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Fibrocystic breast changes

Definition

Fibrocystic breast changes is a commonly used phrase to describe painful, lumpy breasts. 

Alternative Names

Fibrocystic breast disease; Mammary dysplasia; Diffuse cystic mastopathy; Benign breast disease; Glandular breast changes

Causes, incidence, and risk factors

The exact cause is not known. It is believed that hormones made in the ovaries can make a woman's breasts feel swollen, lumpy, or painful before or during menstruation each month. 

Up to half of women have this problem at some time during their life. It is most common between the ages of 20 and 45. It is rare in women after menopause, unless they are taking estrogen.

Some women feel that eating chocolate, drinking caffeine, or eating high-fat foods cause their symptoms. But there is no clear proof of this.

Symptoms

Symptoms usually get better after you go through menopause. If you take birth control pills, you may have fewer symptoms. If you are on hormone therapy, you may have more symptoms.

Symptoms are usually worse right before your menstrual period and improve after your period starts.

Symptoms can include:

  • Pain or discomfort in both breasts
  • The pain commonly comes and goes with the period, but can last through the whole month
  • Breasts that feel full, swollen, and heavy
  • Pain or discomfort under the arms
  • Thick or lumpy breasts

You may have a lump in the same area of the breast that becomes larger before each period and shrinks afterward. This type of lump moves when it is pushed with your fingers. It does not feel stuck or fixed to the tissue around it. This lump is common with fibrocystic breasts.

You may have discharge from the nipple. If the discharge is clear, red, or bloody, talk to your health care provider right away.

Signs and tests

Your health care provider will examine you. This will include a breast exam.Tell your doctor or nurse if you have noticed any breast changes. 

If you are over 40, ask you doctor or nurse how often you should have a mammogram to screen for breast cancer. For women under 35, a breast ultrasound may be used to look more closely at breast tissue.

You may need further tests if a lump was found during a breast exam or your mammogram result was abnormal. Another mammogram and breast ultrasound may be done.

Treatment

Women who have no symptoms or only mild symptoms do not need treatment.

Your health care provider may recommend the following self-care measures:

  • Take over-the-counter medicine such as acetaminophen or ibuprofen
  • Apply heat or ice on the breast
  • Wear a well-fitting or sports bra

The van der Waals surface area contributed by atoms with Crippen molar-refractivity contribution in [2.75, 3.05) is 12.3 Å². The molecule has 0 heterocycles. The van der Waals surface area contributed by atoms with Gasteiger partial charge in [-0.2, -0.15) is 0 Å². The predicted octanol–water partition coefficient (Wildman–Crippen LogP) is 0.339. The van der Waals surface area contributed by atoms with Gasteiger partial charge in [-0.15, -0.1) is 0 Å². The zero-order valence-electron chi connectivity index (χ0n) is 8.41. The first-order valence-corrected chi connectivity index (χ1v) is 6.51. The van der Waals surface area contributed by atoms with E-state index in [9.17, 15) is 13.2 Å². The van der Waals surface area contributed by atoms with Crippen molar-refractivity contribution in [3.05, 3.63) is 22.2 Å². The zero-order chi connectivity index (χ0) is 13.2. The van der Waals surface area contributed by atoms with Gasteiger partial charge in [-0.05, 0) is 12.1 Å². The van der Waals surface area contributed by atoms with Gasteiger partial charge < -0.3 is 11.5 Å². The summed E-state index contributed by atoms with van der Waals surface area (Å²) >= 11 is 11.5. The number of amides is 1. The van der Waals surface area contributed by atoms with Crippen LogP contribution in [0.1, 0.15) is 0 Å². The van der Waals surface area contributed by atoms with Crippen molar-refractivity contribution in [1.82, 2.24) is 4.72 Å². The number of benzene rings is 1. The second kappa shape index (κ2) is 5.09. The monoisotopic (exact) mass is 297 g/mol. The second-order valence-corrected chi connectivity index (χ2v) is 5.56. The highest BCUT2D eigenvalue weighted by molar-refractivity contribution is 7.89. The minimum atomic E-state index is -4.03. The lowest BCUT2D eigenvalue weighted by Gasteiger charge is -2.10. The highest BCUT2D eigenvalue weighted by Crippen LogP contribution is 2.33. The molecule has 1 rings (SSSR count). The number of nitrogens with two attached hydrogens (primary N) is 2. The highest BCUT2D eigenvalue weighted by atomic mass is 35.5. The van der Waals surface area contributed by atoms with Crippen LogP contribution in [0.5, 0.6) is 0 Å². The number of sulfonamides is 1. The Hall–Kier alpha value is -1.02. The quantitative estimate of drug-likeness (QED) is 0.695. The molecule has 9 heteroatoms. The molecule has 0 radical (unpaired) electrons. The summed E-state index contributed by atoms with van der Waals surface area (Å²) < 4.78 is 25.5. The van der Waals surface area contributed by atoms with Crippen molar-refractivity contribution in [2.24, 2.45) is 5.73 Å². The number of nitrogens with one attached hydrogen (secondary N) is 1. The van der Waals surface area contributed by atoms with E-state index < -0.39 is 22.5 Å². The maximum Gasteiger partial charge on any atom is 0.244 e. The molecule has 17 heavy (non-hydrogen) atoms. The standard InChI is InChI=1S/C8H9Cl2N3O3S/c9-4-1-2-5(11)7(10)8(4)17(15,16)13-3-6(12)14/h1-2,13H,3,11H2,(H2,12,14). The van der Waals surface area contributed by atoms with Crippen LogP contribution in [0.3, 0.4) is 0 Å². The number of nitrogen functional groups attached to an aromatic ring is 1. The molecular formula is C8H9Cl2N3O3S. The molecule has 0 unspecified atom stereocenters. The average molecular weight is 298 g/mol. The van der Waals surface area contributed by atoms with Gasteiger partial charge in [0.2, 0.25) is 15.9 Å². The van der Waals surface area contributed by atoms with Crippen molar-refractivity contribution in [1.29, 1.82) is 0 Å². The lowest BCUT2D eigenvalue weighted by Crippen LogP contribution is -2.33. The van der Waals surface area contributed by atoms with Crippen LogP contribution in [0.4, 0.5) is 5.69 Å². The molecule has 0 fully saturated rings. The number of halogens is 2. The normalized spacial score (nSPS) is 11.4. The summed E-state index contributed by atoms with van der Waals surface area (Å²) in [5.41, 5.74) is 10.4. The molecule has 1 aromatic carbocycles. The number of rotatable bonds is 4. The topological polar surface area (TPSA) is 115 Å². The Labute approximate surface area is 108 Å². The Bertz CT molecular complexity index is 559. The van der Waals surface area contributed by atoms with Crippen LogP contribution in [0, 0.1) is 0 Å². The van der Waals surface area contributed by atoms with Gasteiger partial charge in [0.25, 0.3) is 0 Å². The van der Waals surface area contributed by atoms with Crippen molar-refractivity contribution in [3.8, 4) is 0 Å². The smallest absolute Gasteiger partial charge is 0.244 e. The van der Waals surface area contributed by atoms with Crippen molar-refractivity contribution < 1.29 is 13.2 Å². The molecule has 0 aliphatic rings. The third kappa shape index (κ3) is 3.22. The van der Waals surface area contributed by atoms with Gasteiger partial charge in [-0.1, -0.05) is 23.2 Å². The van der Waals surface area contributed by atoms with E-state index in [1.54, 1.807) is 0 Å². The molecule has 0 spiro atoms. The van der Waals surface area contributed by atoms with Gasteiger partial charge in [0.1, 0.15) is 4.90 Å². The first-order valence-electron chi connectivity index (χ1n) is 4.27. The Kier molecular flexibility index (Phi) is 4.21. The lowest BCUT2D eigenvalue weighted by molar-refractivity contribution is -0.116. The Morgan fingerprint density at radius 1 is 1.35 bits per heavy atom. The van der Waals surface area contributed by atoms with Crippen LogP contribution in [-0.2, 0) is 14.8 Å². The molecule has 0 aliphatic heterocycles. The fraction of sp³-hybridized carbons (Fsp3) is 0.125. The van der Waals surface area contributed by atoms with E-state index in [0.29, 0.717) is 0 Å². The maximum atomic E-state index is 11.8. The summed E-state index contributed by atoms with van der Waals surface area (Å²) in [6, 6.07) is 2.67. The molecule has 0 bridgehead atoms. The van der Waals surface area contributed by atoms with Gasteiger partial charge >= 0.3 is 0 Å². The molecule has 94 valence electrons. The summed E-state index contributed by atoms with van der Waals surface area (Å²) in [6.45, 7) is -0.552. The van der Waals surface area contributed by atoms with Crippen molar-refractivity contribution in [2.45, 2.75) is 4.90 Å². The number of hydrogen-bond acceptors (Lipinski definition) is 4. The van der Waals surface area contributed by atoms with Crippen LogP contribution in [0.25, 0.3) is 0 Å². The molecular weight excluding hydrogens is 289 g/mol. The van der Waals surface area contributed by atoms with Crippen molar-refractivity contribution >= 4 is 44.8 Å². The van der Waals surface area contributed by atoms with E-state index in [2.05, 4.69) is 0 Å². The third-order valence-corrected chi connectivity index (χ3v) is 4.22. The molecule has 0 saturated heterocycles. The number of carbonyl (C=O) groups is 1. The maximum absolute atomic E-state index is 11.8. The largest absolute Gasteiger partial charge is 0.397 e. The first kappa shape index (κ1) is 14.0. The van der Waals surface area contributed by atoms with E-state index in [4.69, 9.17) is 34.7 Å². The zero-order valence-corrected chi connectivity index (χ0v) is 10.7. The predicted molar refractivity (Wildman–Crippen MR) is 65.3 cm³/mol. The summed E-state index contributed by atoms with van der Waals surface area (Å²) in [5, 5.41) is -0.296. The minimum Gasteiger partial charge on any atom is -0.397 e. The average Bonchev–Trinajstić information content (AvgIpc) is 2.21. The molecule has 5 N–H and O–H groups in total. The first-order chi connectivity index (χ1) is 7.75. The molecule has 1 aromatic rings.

Some women believe that eating less fat, caffeine, or chocolate helps with their symptoms. But there is no good evidence that these measures help.

Vitamin E, thiamine, magnesium, and evening primrose oil are not harmful in most cases. But studies have not shown these to be helpful. Before taking any medicine or supplement, talk with your health care provider.

For more severe symptoms, your health care provider may prescribe hormones, such as birth control pills or other medicine. Take the medicine exactly as instructed. Be sure to let your provider know if you have side effects from the medicine.

Surgery is never done to treat this condition.

Expectations (prognosis)

If your breast exams and mammograms are normal, you do not need to worry about your symptoms. Fibrocystic breast changes do not increase your risk of breast cancer. Symptoms usually improve after menopause.

Calling your health care provider

Call your health care provider if:

  • You find new or different lumps during your breast self exam
  • You have new discharge from the nipple or any discharge that is bloody or clear
  • You have redness or puckering of the skin, or flattening or indentation of the nipple

References

Miltenburg DM, Speights VO Jr. Benign breast disease. Obstet Gynecol Clin North Am. 2008;35:285-300.

Katz VL, Dotters D. Breast diseases: diagnosis and treatment of benign and malignant disease. In: Lentz GM, Lobo RA, Gershenson DM, Katz VL, eds. Comprehensive Gynecology. 6th ed. Philadelphia, PA: Elsevier Mosby; 2012:chap 15.


Review Date: 11/5/2012
Reviewed By: Shabir Bhimji, MD, PhD, General Surgery, Midland, TX. Review provided by VeriMed Healthcare Network. Also reviewed by A.D.A.M. Health Solutions, Ebix, Inc., Editorial Team: David Zieve, MD, MHA, David R. Eltz, Stephanie Slon, and Nissi Wang.
The information provided herein should not be used during any medical emergency or for the diagnosis or treatment of any medical condition. A licensed medical professional should be consulted for diagnosis and treatment of any and all medical conditions. Call 911 for all medical emergencies. Links to other sites are provided for information only -- they do not constitute endorsements of those other sites. © 1997- A.D.A.M., Inc. Any duplication or distribution of the information contained herein is strictly prohibited.
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